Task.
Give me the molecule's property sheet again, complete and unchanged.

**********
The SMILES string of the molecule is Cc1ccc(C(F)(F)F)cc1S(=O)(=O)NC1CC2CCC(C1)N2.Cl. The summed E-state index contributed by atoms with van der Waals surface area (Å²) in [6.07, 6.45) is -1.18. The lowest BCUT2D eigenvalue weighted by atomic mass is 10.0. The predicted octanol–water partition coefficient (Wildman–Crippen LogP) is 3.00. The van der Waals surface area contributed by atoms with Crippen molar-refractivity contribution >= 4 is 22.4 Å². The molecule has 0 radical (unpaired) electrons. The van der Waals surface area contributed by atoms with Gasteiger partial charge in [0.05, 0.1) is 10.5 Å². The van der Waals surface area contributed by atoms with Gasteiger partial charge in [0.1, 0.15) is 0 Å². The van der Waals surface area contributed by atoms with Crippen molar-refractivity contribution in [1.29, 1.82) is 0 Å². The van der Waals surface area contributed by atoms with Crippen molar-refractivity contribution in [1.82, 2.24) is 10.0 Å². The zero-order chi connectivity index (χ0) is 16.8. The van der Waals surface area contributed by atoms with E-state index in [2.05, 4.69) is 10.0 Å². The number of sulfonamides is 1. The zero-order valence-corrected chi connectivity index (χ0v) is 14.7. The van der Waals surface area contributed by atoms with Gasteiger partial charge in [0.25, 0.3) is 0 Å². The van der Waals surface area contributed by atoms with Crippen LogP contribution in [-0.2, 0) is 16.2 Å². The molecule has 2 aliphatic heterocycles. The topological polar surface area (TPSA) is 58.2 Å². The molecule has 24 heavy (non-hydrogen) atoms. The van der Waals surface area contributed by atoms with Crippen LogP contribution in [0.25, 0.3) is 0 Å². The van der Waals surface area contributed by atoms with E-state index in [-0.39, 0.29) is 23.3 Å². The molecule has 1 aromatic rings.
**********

The SMILES string of the molecule is Cc1ccc(C(F)(F)F)cc1S(=O)(=O)NC1CC2CCC(C1)N2.Cl. The summed E-state index contributed by atoms with van der Waals surface area (Å²) in [6.07, 6.45) is -1.18. The lowest BCUT2D eigenvalue weighted by atomic mass is 10.0. The predicted octanol–water partition coefficient (Wildman–Crippen LogP) is 3.00. The van der Waals surface area contributed by atoms with Crippen molar-refractivity contribution >= 4 is 22.4 Å². The molecule has 0 radical (unpaired) electrons. The van der Waals surface area contributed by atoms with Gasteiger partial charge in [0.05, 0.1) is 10.5 Å². The van der Waals surface area contributed by atoms with Gasteiger partial charge in [0.1, 0.15) is 0 Å². The van der Waals surface area contributed by atoms with Crippen molar-refractivity contribution in [1.29, 1.82) is 0 Å². The van der Waals surface area contributed by atoms with Crippen molar-refractivity contribution in [1.82, 2.24) is 10.0 Å². The zero-order chi connectivity index (χ0) is 16.8. The van der Waals surface area contributed by atoms with E-state index in [2.05, 4.69) is 10.0 Å². The number of sulfonamides is 1. The zero-order valence-corrected chi connectivity index (χ0v) is 14.7. The van der Waals surface area contributed by atoms with Gasteiger partial charge in [0.25, 0.3) is 0 Å². The van der Waals surface area contributed by atoms with Crippen LogP contribution in [-0.2, 0) is 16.2 Å². The molecule has 2 aliphatic heterocycles. The topological polar surface area (TPSA) is 58.2 Å². The molecule has 24 heavy (non-hydrogen) atoms. The van der Waals surface area contributed by atoms with Crippen LogP contribution in [0.25, 0.3) is 0 Å². The van der Waals surface area contributed by atoms with E-state index in [-0.39, 0.29) is 23.3 Å². The molecule has 1 aromatic rings.